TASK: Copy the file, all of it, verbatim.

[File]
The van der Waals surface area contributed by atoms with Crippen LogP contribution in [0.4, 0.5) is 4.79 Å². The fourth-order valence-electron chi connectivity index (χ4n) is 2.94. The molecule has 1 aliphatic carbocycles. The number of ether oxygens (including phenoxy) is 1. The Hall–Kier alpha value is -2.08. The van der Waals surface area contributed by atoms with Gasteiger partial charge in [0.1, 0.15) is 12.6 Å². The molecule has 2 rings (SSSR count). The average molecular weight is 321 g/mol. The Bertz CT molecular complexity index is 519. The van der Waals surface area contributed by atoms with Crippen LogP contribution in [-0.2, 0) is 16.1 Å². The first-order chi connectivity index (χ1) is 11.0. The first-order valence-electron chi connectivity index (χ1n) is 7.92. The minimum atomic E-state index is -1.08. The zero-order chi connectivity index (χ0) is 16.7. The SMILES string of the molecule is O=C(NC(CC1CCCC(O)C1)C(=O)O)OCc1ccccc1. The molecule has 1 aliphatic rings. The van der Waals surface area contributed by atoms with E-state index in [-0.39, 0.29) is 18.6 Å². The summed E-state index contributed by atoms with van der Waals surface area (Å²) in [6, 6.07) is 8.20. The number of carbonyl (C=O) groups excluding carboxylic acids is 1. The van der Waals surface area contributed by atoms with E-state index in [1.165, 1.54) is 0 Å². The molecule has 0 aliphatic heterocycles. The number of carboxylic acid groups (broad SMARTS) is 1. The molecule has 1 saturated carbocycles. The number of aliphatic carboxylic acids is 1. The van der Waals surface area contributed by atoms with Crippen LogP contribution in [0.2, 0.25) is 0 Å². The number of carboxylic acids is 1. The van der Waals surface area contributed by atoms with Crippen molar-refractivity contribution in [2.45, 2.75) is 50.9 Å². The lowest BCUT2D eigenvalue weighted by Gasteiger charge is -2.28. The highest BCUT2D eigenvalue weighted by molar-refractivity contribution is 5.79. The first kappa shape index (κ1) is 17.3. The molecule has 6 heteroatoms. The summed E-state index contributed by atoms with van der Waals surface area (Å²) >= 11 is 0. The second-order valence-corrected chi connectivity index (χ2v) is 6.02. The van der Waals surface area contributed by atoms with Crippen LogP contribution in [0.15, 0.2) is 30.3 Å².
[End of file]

The van der Waals surface area contributed by atoms with Crippen LogP contribution in [0.4, 0.5) is 4.79 Å². The fourth-order valence-electron chi connectivity index (χ4n) is 2.94. The molecule has 1 aliphatic carbocycles. The number of ether oxygens (including phenoxy) is 1. The Hall–Kier alpha value is -2.08. The van der Waals surface area contributed by atoms with Gasteiger partial charge in [0.1, 0.15) is 12.6 Å². The molecule has 2 rings (SSSR count). The average molecular weight is 321 g/mol. The Bertz CT molecular complexity index is 519. The van der Waals surface area contributed by atoms with Crippen LogP contribution in [-0.2, 0) is 16.1 Å². The first-order chi connectivity index (χ1) is 11.0. The first-order valence-electron chi connectivity index (χ1n) is 7.92. The minimum atomic E-state index is -1.08. The zero-order chi connectivity index (χ0) is 16.7. The SMILES string of the molecule is O=C(NC(CC1CCCC(O)C1)C(=O)O)OCc1ccccc1. The molecule has 1 aliphatic rings. The van der Waals surface area contributed by atoms with E-state index in [-0.39, 0.29) is 18.6 Å². The summed E-state index contributed by atoms with van der Waals surface area (Å²) in [6, 6.07) is 8.20. The number of carbonyl (C=O) groups excluding carboxylic acids is 1. The van der Waals surface area contributed by atoms with E-state index in [1.165, 1.54) is 0 Å². The molecule has 0 aliphatic heterocycles. The number of carboxylic acid groups (broad SMARTS) is 1. The molecule has 1 saturated carbocycles. The number of aliphatic carboxylic acids is 1. The van der Waals surface area contributed by atoms with Crippen LogP contribution in [0.2, 0.25) is 0 Å². The number of carboxylic acids is 1. The van der Waals surface area contributed by atoms with Crippen molar-refractivity contribution in [2.45, 2.75) is 50.9 Å². The lowest BCUT2D eigenvalue weighted by Gasteiger charge is -2.28. The highest BCUT2D eigenvalue weighted by molar-refractivity contribution is 5.79. The first kappa shape index (κ1) is 17.3. The molecule has 6 heteroatoms. The summed E-state index contributed by atoms with van der Waals surface area (Å²) >= 11 is 0. The second-order valence-corrected chi connectivity index (χ2v) is 6.02. The van der Waals surface area contributed by atoms with Crippen LogP contribution in [0.15, 0.2) is 30.3 Å².